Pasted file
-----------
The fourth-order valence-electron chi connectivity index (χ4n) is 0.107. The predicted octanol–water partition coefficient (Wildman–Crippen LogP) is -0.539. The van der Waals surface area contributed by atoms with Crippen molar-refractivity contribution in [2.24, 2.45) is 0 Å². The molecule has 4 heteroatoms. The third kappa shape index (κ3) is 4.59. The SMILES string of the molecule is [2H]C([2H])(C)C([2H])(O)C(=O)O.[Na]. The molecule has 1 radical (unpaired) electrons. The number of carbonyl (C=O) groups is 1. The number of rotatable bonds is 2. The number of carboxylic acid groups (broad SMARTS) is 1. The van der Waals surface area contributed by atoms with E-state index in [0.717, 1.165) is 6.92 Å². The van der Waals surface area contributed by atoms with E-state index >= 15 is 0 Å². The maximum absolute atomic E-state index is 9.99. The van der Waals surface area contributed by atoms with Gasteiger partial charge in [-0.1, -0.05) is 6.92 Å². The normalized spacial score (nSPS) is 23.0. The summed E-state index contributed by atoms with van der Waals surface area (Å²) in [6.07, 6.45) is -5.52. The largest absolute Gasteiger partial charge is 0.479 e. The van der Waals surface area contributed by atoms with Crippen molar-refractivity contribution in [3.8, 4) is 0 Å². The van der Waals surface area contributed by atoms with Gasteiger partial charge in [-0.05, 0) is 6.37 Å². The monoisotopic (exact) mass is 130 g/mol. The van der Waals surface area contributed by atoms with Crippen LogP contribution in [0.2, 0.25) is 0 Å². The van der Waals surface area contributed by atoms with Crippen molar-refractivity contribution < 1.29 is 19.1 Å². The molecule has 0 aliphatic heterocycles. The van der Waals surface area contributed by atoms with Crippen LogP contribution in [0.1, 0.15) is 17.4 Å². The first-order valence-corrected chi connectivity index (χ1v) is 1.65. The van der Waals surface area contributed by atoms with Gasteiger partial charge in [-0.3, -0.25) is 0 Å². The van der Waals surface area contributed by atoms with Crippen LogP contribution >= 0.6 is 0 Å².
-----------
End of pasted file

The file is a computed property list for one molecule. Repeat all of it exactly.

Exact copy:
The fourth-order valence-electron chi connectivity index (χ4n) is 0.107. The predicted octanol–water partition coefficient (Wildman–Crippen LogP) is -0.539. The van der Waals surface area contributed by atoms with Crippen molar-refractivity contribution in [2.24, 2.45) is 0 Å². The molecule has 4 heteroatoms. The third kappa shape index (κ3) is 4.59. The SMILES string of the molecule is [2H]C([2H])(C)C([2H])(O)C(=O)O.[Na]. The molecule has 1 radical (unpaired) electrons. The number of carbonyl (C=O) groups is 1. The number of rotatable bonds is 2. The number of carboxylic acid groups (broad SMARTS) is 1. The van der Waals surface area contributed by atoms with E-state index in [0.717, 1.165) is 6.92 Å². The van der Waals surface area contributed by atoms with E-state index >= 15 is 0 Å². The maximum absolute atomic E-state index is 9.99. The van der Waals surface area contributed by atoms with Gasteiger partial charge in [-0.1, -0.05) is 6.92 Å². The normalized spacial score (nSPS) is 23.0. The summed E-state index contributed by atoms with van der Waals surface area (Å²) in [6.07, 6.45) is -5.52. The largest absolute Gasteiger partial charge is 0.479 e. The van der Waals surface area contributed by atoms with Crippen molar-refractivity contribution in [3.8, 4) is 0 Å². The van der Waals surface area contributed by atoms with Gasteiger partial charge in [-0.05, 0) is 6.37 Å². The monoisotopic (exact) mass is 130 g/mol. The van der Waals surface area contributed by atoms with Crippen LogP contribution in [0.2, 0.25) is 0 Å². The van der Waals surface area contributed by atoms with Crippen molar-refractivity contribution < 1.29 is 19.1 Å². The molecule has 0 aliphatic heterocycles. The van der Waals surface area contributed by atoms with Crippen LogP contribution in [0.1, 0.15) is 17.4 Å². The first-order valence-corrected chi connectivity index (χ1v) is 1.65. The van der Waals surface area contributed by atoms with Gasteiger partial charge in [-0.3, -0.25) is 0 Å². The van der Waals surface area contributed by atoms with Crippen LogP contribution >= 0.6 is 0 Å².